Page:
David and Ginna Zoellner love to travel. We live in Nice, France, half the year; the other half we live near Chicago, Illinois. We do 'home-exchanges' to explore other areas as well as taking normal trips. We'd like to share some of our experiences with you.

Friday, April 15, 2011

A River Cruise, Prague to Paris

April in Paris

Porta Nigra


View of the Rhine from Cochem Castle

Hilltop Castle along the way


The Residenz, Wurzburg

St. Vitus Cathedral at the Castle compound, Prague

At the Bar in the Hotel de Pariz, sampling Paris Cake

After a month taken up with selling our condo in Nice and all of its contents, we left Nice for three nights in Prague, a place we'd never visited. We arrived at the Hilton that the tour had booked, an ugly glass building in this city famous for its architecture, and not even located in the city center, but in an industrial park on the outskirts. The view from our window was of KPMG - I thought I was there for a Board Meeting. And breakfast at this hotel was $35 each!

Prague is often compared to Paris and it is a beautiful city. We visited the National Museum on the Old Town Square where there was an Easter Festival going on, with lots of booths selling foodstuffs, decorated eggs, and other items. The famed Astronomical Clock at the Town Hall wasn't working but it was interesting to see. There was even a wedding taking place, with the happy couple carried off in a horse-drawn carriage. We had lunch at a restaurant on the square, with fatty ribs for David and a delicious hot dog for me. Then on to Wenceslas Square where thousands gathered in 1989 to cheer the end of Communism. It's really a long shopping street, not a square. Lining the street are the Art Deco and Art Nouveau buildings which Prague is famous for. The Square is named for Good King Wenceslas, who apparently wasn't all that good, wasn't a King, and wasn't called Wenceslas, but Vaclav!

Then we walked back towards our hotel, stopping at the elegant Hotel de Pariz where we sampled the Paris Cake, made from a 100-year old recipe. It has a chocolate base, filled with chocolate mousse and peach slices, and covered with a marzipan coating. One piece would have been more than enough but we struggled through two. Then we managed to take the subway back towards the hotel and finally found our way back. We met one of the people involved with Viking, and we complained about the hotel choice. Oh, well.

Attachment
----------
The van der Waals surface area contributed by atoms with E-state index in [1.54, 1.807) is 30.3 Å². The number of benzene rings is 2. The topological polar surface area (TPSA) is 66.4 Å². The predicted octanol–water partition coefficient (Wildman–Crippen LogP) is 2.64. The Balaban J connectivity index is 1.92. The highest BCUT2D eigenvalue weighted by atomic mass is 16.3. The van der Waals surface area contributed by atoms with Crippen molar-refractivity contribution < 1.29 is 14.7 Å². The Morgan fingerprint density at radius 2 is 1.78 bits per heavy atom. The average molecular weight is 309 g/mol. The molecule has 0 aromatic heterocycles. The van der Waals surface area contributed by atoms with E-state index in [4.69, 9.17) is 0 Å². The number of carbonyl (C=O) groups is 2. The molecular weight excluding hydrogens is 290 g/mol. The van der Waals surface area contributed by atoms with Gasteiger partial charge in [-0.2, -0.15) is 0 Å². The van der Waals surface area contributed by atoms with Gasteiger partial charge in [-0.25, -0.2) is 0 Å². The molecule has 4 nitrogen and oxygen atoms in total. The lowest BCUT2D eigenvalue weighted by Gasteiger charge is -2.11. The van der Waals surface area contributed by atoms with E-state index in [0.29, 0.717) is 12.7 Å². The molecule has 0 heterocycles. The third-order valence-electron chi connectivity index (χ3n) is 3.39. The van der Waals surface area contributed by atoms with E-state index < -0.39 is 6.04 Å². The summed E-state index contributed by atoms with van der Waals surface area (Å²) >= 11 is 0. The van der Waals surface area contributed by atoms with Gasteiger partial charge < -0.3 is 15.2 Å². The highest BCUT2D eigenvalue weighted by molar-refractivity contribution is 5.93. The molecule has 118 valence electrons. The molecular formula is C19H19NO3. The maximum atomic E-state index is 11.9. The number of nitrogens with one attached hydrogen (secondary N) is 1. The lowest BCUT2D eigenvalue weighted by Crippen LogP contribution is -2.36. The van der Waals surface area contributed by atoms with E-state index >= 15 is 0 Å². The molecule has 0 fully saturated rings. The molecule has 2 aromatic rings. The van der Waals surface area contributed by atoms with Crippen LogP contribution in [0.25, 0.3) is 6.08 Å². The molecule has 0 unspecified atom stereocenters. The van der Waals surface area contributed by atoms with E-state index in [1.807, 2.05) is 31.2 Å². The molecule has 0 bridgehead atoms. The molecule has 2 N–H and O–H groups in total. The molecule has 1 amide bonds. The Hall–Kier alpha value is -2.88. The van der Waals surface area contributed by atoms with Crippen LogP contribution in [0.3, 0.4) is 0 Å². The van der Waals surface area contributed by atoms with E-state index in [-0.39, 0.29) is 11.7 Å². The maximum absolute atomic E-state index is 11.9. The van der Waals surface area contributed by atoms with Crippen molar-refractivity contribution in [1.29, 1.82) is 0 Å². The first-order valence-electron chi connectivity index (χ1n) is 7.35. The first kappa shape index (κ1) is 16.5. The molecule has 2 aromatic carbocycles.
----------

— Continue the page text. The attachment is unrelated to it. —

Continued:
The next morning our Viking tour began. We went for a visit to Prague Castle which includes the Gothic St. Vitus Cathedral, started in 1344. Then we returned to the city and saw, again, the Old Town Square, and visited the Jewish Ghetto area. It is thought that the Jewish community arrived in Prague before the Czechs themselves.

After the tour we headed to U Flecku, a restaurant founded in 1499. It was recommended to us by Velta Lazda. We were seated in a non-smoking room (in the Czech Republic, there is still smoking in restaurants!) and were soon joined by a large lively group of Italians, three Russians at our table, and others. The Italians gave big tips to the accordionist and we all had a great time singing. They came around with aperitifs - David thought they were free but they weren't - and then we ordered. The food wasn't outstanding but we had such a great time there. It's a huge place, seating about 1200 people indoors and out.

Afterwards, we walked back to the center of town and stopped at the beautiful Obecni Dum, the Art Nouveau Concert Hall. We again had afternoon tea and cake. Prague is famous for its cafes and during our three days we tried three of them including Obecni Dum, Hotel de Pariz, and also the Slavia Cafe with its afternoon piano music - we loved the old pianist and he came up and shook our hands during his break since he could tell we really appreciated the music.

After our three days in Prague, we boarded a bus. Our first stop was Nuremburg, 1000 year old city in Bavaria, where we viewed the Imperial Castle which is at least 900 years old. Building of the walls was overseen by a Maltese - and we KNOW how good they are at building walls! We then visited the Nazi Parade Grounds and the Documentation Center, part of a Coliseum which Hitler demanded be built. Nuremburg, of course, is where the war crimes trials were held following WWII.